As for promotions, royal flushes get $150, straight flushes $50 and quads $25. The room also has a Sets Cracked promo where the loser gets to spin the wheel and can win $1K. Call for details.
L’AUBERGE CASINO BATON ROUGE: The $30K freeroll features the top 60-70 players who qualify with the most hours.
BOOMTOWN CASINO NEW ORLEANS: The bad-beat jackpot was $140K-plus at press time. The room also pays $100 for straight flushes and $150 for royals with $25 added daily to each until hit.
GOLDEN NUGGET LAKE CHARLES: The bad beat was at $150K at press time. And ask about the $30K Sunday Drawings and Aces and Kings Full Frenzy.
HARRAH’S NEW ORLEANS: The bad-beat jackpot was near $200K at press time.
L’AUBERGE CASINO RESORT LAKE CHARLES: Win $250 or $500 every 30 minutes in drawings on Sundays starting at 2:30 p.m. as part of the Colossal Giveaway.
The room will be giving away $30K in weekly Sunday drawings coming from tickets earned from multiple ways, including flushes and hours played.
Tickets not drawn will be saved for the $50K Hot Poker Drawings, which will be June 25-29. See the room’s website for details.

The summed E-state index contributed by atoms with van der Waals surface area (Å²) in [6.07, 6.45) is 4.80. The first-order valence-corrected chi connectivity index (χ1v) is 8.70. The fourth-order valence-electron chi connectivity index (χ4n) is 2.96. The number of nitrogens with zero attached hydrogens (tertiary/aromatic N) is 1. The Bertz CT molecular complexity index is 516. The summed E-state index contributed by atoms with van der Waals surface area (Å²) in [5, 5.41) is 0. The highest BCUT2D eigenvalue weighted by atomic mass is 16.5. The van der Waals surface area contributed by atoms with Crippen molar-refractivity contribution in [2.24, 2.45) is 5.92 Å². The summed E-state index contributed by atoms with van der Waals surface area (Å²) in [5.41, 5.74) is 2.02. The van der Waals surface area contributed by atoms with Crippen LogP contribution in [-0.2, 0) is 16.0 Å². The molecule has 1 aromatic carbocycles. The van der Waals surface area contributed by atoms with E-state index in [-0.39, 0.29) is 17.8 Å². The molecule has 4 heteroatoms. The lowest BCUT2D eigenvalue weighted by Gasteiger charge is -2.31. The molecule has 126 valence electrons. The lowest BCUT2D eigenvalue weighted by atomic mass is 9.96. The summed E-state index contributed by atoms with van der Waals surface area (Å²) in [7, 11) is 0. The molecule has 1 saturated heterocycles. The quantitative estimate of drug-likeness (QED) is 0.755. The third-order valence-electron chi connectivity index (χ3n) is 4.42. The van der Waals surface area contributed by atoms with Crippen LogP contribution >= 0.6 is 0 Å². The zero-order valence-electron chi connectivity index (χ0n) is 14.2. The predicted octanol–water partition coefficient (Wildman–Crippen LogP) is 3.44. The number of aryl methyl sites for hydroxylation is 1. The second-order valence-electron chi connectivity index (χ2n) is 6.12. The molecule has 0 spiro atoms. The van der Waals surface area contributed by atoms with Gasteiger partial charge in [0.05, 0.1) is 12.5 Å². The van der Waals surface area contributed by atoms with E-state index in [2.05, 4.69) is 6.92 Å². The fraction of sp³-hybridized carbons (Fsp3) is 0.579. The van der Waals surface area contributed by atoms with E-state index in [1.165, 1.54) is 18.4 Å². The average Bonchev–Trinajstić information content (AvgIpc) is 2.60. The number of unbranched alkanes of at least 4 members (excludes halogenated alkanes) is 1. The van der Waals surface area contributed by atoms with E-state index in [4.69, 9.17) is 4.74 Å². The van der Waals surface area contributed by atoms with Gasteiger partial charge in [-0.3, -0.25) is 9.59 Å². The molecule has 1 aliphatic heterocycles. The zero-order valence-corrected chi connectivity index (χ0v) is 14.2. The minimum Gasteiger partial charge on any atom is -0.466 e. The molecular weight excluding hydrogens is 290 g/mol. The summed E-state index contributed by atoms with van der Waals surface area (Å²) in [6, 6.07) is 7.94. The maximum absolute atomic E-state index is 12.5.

Meet Richard Manning
Richard Manning is the poker room manager at North Florida’’ newest poker room, Orange City Racing and Card Club.
How did you start in the industry? After many years at casinos and cardrooms from the Pacific Northwest to the Atlantic Coast, the Gulf of Mexico and now to Orange City, I find the poker room to be the environment I have a passion for.
What do you enjoy most about the poker world? I find the ever-evolving industry challenging and invigorating. Finding a balance and harmony between the recreational player and professional player is always interesting.
Most of all, I really enjoy the people and divergent personalities that make up our game, from shift managers to tournament directors to dealers and especially the players. They’re what keeps me loving my position.”
What’s the future hold for Orange City Racing and Card Club? We have cash games and regular tournaments. We expect to host some special events and hope to draw players from all over for larger tournaments as we establish ourselves. — Crash Martin